Firms building electric-vehicle components in Canada won’t necessarily get the same massive subsidy package that Volkswagen AG just received, Prime Minister Justin Trudeau said.

Canada signed a deal to subsidize the German automaker’s production of electric-vehicle batteries by as much as $13 billion over 10 years. The agreement means Volkswagen plans to build an enormous new factory, employing thousands of workers, at a site in Ontario about two hours from Detroit. 

When asked whether every other company building a battery plant can expect the same deal, Trudeau said no.

“We are prepared to step up and make sure that we’re competitive” with U.S. manufacturing subsidies, Trudeau said Friday during an interview at Bloomberg’s headquarters in New York. “But we’re going to look at each one on a case-by-case basis. We will think strategically about this” and not just say yes to any firm, he said. 

In addition to Volkswagen, Stellantis NV and LG Energy Solution have said they’re interested in setting up a battery-making facility together in Windsor, Ontario.  

Earlier this month in Washington, Trudeau’s finance minister, Chrystia Freeland, warned that democracies cannot get into a “race to the bottom” on corporate subsidies or they’ll erode their tax bases, harming their ability to pay for social programs.

Despite the money his government rolled out for Volkswagen — and the roughly $80 billion in long-term investment tax credits it promised in its latest budget for a variety of industries — Trudeau argued he’s still guarding against a subsidy war.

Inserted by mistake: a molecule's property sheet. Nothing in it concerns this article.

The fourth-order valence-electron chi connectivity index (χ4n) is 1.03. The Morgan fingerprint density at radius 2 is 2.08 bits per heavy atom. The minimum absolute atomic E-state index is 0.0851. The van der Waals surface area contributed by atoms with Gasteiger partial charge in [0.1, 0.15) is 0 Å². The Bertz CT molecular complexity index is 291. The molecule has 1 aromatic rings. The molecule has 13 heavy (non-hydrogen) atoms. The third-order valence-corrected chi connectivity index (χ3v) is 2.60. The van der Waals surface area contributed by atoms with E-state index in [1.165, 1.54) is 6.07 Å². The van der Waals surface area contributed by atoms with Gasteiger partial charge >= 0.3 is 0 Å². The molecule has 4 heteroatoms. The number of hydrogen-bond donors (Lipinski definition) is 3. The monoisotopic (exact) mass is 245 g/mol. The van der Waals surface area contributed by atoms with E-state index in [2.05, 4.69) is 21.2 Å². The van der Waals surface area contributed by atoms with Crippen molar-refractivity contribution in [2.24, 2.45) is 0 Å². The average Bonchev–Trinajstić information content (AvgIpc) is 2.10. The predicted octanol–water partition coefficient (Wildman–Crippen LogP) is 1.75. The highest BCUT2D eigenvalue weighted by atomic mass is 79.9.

Volkswagen, he said, almost certainly left money on the table when it chose Canada over certain U.S. states for its first EV battery plant in North America.

“I don’t know what other jurisdictions offered, but I’m fairly confident that they were willing to go further than we were able to go” with financial incentives, he said. Canada’s clean electricity grid, its labour force and its public health care system were also factors that helped persuade Volkswagen to build the plant in St. Thomas, Ontario, he said. 

The prime minister said Canada can’t afford to fully match the U.S. subsidies available under last year’s Inflation Reduction Act. “If we were to try and match dollar-for-dollar the equivalent of the IRA, we’d lose our triple-A credit rating, quite rightly,” he said. “So we do have to be thoughtful and strategic about this.”

Trudeau acknowledged that the global economy is heading for “choppy waters” after central banks raised interest rates quickly to curb inflation. That process has been difficult for many borrowers and for some banks — especially regional lenders in the U.S. 

The prime minister said he thinks financial system problems seem to be contained. “I think any disruption in banking is something to be alert to,” he said. “Canada has extraordinarily solid banking systems” that performed well during the 2008 financial crisis, he noted.

His government is facing some political pressure to wade into the battle over the future of Vancouver-based Teck Resources Ltd., which is trying to fend off a takeover approach from Glencore Plc. Trudeau’s main political rival, Conservative Party Leader Pierre Poilievre, this week called on the government to block a Glencore takeover of Teck, the country’s largest domestically-controlled base metals miner. 

The Glencore-Teck fight is “certainly something that we’re looking very, very carefully at because it is important to have these great companies in Canada,” Trudeau said. He promised that the government will be consistent in applying federal takeover rules “so investors can know what they’re getting into.” 

“What’s more important to me is the company behaving the right way towards the environment, whether it’s a local company or a foreign multinational,” he said. “We have high and stringent expectations, not just on environmental issues but on partnership with Indigenous peoples."